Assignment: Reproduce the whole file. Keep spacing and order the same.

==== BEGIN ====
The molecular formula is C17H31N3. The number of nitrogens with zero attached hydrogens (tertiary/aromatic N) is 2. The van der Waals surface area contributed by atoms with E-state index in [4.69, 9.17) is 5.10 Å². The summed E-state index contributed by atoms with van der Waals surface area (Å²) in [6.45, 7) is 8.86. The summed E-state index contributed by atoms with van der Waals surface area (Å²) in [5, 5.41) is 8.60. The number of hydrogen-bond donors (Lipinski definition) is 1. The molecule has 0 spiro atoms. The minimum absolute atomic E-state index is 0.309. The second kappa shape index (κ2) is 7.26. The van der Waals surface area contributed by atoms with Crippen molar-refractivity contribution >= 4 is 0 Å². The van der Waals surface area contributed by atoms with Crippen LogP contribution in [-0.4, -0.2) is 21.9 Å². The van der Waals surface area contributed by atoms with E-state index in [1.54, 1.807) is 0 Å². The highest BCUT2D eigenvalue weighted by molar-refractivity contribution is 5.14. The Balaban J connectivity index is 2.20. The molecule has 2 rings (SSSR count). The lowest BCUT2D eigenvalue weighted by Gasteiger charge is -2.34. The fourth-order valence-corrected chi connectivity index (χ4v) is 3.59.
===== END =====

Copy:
The molecular formula is C17H31N3. The number of nitrogens with zero attached hydrogens (tertiary/aromatic N) is 2. The van der Waals surface area contributed by atoms with E-state index in [4.69, 9.17) is 5.10 Å². The summed E-state index contributed by atoms with van der Waals surface area (Å²) in [6.45, 7) is 8.86. The summed E-state index contributed by atoms with van der Waals surface area (Å²) in [5, 5.41) is 8.60. The number of hydrogen-bond donors (Lipinski definition) is 1. The molecule has 0 spiro atoms. The minimum absolute atomic E-state index is 0.309. The second kappa shape index (κ2) is 7.26. The van der Waals surface area contributed by atoms with Crippen molar-refractivity contribution >= 4 is 0 Å². The van der Waals surface area contributed by atoms with Crippen LogP contribution in [-0.4, -0.2) is 21.9 Å². The van der Waals surface area contributed by atoms with E-state index in [1.54, 1.807) is 0 Å². The highest BCUT2D eigenvalue weighted by molar-refractivity contribution is 5.14. The Balaban J connectivity index is 2.20. The molecule has 2 rings (SSSR count). The lowest BCUT2D eigenvalue weighted by Gasteiger charge is -2.34. The fourth-order valence-corrected chi connectivity index (χ4v) is 3.59.